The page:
Making Disciples: Still Important for Church-Planting Movements

Making Disciples

What is at the root of every church-planting movement? Jesus gave the mandate to go and make disciples of all nations. Although Scripture never refers to a church-planting movement, it is clear God intends for his Church to spread across the earth. Let us look at how the Bible points to making disciples as important for expanding Jesus’ Church.

I will make you fishers of men

Before Jesus ever talked about building his Church – or even used the word church – he called his first disciples to be fishers of men. Mark 1:17 shows us in following Jesus, we can expect him to equip us to disciples others. Just as a building must start with individual bricks and stones, so Jesus’ Church began with individuals who invited other individuals to be a part of God’s family.

Unlike much of the modern Church, Jesus had a bigger vision than just individuals coming into the family of God. After calling Peter to become a fisher of men, Jesus told Peter he would be foundational in building his Church. This was about more than one person here and another person there coming to faith. It was a vision for a group of people coming to worship the Father in spirit and in truth.

It is necessary for individual disciples of Christ to go make other disciples, potentially one at a time. But the end-goal is a church, or gathering of many disciples. As the following Scriptures illustrate, churches need to start other churches.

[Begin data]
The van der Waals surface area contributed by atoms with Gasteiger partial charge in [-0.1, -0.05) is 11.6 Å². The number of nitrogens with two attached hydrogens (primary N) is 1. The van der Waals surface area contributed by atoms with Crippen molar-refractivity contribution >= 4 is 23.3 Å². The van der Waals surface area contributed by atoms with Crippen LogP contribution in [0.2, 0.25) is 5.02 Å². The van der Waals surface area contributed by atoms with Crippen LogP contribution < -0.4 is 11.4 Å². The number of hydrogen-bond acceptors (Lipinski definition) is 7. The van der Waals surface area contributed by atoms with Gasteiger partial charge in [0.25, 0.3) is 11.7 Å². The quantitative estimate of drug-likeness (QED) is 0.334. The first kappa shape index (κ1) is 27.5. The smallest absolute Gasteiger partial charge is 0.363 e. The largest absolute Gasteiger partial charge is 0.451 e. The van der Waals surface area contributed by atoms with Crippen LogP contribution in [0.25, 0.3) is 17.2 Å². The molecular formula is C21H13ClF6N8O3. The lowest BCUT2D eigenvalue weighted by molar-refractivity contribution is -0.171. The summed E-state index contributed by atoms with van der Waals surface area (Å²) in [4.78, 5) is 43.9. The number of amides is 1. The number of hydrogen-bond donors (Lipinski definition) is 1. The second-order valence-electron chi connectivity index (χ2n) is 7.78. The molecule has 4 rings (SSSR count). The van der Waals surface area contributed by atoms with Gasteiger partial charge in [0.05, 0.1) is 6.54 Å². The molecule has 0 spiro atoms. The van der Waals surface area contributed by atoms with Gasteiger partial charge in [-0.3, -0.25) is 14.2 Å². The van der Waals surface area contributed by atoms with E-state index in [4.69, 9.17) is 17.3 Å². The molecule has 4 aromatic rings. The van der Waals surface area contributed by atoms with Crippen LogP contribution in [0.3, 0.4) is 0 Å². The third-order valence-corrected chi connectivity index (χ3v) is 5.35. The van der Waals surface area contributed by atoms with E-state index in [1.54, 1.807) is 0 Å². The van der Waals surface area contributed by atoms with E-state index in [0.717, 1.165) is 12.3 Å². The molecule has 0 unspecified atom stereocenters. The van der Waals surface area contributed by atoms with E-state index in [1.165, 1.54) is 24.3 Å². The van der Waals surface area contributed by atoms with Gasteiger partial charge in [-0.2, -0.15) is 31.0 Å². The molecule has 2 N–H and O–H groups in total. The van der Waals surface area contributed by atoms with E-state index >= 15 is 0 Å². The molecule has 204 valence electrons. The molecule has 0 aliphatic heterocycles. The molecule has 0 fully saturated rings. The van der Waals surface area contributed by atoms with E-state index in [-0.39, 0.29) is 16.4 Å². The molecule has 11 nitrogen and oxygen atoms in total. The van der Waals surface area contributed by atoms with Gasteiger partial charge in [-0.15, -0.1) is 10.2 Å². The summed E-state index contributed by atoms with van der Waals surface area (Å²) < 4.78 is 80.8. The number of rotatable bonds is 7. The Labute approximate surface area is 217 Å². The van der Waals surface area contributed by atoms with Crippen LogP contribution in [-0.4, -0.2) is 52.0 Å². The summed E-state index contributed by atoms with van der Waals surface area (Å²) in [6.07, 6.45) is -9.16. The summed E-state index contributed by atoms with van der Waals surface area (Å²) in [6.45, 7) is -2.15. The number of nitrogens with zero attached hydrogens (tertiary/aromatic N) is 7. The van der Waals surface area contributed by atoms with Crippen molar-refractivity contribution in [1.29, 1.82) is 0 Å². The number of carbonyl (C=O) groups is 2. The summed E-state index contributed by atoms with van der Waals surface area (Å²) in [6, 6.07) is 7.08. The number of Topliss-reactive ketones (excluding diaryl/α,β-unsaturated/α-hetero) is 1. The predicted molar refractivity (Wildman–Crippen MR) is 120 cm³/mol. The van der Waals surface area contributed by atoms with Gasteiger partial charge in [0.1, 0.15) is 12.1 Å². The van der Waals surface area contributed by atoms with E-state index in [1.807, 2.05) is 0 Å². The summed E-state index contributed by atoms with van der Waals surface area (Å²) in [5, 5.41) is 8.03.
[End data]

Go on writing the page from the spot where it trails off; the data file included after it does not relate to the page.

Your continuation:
Acts: The Church Built Through Disciples

Acts is probably the clearest vision the Lord gives of disciples reaching individuals, families, communities and even multitudes with the gospel. As we see story after story, we are amazed at how the Holy Spirit moved through the early Church to bring others into the faith.

At Pentecost, about three thousand souls came into the family. From there the Lord added to the number of believers day by day. It could be said that the disciples were a church as they were together on the day of Pentecost. And the Holy Spirit used this one church to start many other churches in Jerusalem.

In Acts 6, the word of God continues to spread. As a result, “the number of disciples multiplied greatly in Jerusalem.” This, again, points to the reality that it is about disciples making disciples. They, in turn, form churches that start other churches. 

Acts 11 takes us to Antioch, where “a great many people were added to the Lord.” This is the place that disciples were first called Christians. While in Antioch, Barnabas and Paul give the example of training this church. This continues to be essential in today’s church-planting movements.

Jesus’ example, as well as the book of Acts, direct us to God’s model for spreading his fame all across the earth: faithful disciples who make more disciples who start churches that start more churches. This is the beauty of God’s way. It is both simple and powerful when the Holy Spirit is the one leading.

Let us join our Father’s plan for taking the gospel to all nations by faithfully making disciples and prayerfully expecting him to form churches and church-planting movements through these changed lives.

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